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Desalination or Greywater Reclamation – Making the Right Choice

Matan Hameiry | Former Product Manager | December 22, 2021 | water-reuse

Few, if any, countries have the luxury of unlimited water resources. For many countries, water resources are becoming increasingly limited in both quantity and quality. Human water consumption has increased beyond sustainable levels in many regions, resulting in depletion of natural water sources, and lower quality water in drinking water reservoirs, including groundwater systems.

There is an ongoing debate about the advantages of treating greywater for reclamation versus desalination of saline water, mostly seawater. This discussion is, of course, moot if you don’t live on, or close to the coast, but for purposes of this blog, we will assume that both options are viable for all its readers.

To start us all off on the same page, let’s define the terms:

What is Greywater and How Can It be Used?

Greywater is wastewater – mainly municipal from households or office buildings – that does not contain human waste, and that is diverted and sometimes treated for reuse in landscaping, some agriculture, and household use other than drinking water, eg. for flushing toilets.

What is Water Desalination?

Water desalination is the removal of salts and dissolved solids from saline water (brackish or seawater).

water resources are becoming more limited. IDE's desalination can helpFor many countries, water resources are becoming increasingly limited in both quantity and quality

Technology Water Treatment Options

IDE has a range of technologies in its water treatment portfolio that can be implemented for reclaiming greywater, as well as for desalinating saline water. We offer technologies that provide the lowest water prices, meet discharge regulations, are environmentally friendly, and can achieve water quality that meets, and is even sometimes superior, to existing potable water standards. These water treatment technologies include thermal and membrane water desalination, and unique wastewater treatment technologies – the MaxH2O line of technologies – that comply with relevant regulations and standards for potable use and for discharge.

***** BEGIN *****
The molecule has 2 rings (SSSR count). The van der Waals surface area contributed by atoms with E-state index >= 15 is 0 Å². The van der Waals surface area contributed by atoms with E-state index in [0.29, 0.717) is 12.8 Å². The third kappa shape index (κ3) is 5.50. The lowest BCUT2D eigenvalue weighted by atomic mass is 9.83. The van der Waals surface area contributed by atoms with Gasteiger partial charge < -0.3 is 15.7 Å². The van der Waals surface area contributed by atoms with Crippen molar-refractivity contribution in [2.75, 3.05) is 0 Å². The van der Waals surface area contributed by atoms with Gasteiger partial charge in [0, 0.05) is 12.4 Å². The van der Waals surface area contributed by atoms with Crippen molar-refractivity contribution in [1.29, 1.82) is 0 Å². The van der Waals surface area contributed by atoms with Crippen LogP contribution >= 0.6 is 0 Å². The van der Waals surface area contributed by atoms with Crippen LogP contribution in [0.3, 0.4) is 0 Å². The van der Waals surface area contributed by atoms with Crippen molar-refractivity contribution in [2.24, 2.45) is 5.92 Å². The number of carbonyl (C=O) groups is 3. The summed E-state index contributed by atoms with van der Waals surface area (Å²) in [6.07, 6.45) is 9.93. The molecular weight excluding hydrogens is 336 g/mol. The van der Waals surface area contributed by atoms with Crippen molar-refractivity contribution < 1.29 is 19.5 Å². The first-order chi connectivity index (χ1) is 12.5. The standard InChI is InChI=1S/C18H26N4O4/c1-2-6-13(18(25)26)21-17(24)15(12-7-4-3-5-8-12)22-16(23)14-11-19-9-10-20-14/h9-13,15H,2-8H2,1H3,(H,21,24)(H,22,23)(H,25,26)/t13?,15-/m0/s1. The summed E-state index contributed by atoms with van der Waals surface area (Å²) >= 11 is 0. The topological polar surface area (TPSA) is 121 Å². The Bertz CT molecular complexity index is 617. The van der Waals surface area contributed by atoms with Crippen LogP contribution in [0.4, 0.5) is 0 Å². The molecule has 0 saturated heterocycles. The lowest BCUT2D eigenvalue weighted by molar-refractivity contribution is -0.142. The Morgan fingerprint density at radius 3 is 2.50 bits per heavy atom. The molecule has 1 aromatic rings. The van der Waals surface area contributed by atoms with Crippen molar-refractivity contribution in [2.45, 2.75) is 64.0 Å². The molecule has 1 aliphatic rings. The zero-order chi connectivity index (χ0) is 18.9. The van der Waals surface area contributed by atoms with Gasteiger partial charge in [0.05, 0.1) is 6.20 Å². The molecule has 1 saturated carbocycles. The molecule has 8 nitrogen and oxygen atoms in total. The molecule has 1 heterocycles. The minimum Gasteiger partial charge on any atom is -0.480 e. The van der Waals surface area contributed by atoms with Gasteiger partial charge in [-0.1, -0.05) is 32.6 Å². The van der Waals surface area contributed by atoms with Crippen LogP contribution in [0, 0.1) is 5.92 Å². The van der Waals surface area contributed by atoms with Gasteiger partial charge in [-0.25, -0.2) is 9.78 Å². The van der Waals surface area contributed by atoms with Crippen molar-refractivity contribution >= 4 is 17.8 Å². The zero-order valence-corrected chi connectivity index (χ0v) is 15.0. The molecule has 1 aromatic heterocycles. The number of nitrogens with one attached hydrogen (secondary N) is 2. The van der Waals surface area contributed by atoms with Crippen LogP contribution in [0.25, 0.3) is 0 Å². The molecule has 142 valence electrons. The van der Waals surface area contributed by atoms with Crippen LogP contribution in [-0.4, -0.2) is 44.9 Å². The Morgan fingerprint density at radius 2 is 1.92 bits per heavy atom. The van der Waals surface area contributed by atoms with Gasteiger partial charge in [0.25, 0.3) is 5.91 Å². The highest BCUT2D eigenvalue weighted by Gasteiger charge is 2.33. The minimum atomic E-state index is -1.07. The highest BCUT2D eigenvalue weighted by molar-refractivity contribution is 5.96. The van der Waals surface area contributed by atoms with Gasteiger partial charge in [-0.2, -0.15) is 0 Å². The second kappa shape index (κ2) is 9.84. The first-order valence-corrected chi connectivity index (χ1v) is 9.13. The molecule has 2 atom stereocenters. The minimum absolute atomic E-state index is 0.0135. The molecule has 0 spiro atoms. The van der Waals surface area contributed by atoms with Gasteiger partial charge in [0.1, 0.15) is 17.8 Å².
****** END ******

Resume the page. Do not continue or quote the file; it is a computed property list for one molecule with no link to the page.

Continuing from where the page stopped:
The Benefits of Using Reclaimed Greywater

The key issues in the water treatment debate concern energy consumption, water quality, and environmental impacts. Three main perceived benefits of using reclaimed greywater have been identified – cost savings, the positive effect on the environment, and the nutritional value of reclaimed water. The latter is beyond the scope of this blog, and will not be addressed.

Both options are valid, and there are advantages inherent in both.

Reverse osmosis (RO) is a technology commonly used for both greywater treatment and desalination. Therefore, this lends itself to direct comparison and is what we will look at more closely, although this is in no way an invalidation of other technologies.

Energy Requirements of Water Treatment

Energy constitutes a large portion of the cost of water provision, and as such is a prime driver of decisions about water and wastewater treatment technology. Generally, the more advanced the treatment and the further it is transported, the more energy is required to supply water. Other cost factors include pretreatment, chemicals, cleaning, maintenance, and capital works.

Depending on the nature of the water to be treated, energy requirements differ. For example, the amount of total dissolved solids (TDS) to be removed from seawater is considerably higher than that of municipal wastewater – generally above 35 g/L compared with 0.1-1 g/L in municipal wastewater. The higher TDS, the more energy is required to supply the necessary pressure to remove these. The energy component is considered to be between 50% (Dawoud, 2005) and 44% (Hinkebein and Price, 2005) of the cost of desalinating water. Seawater desalination requires four times higher feed pressure, and higher feed flow compared to reuse. Dreizin (2006) describes greywater reclamation and brackish water desalination as incurring very similar costs.

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Environmental Implications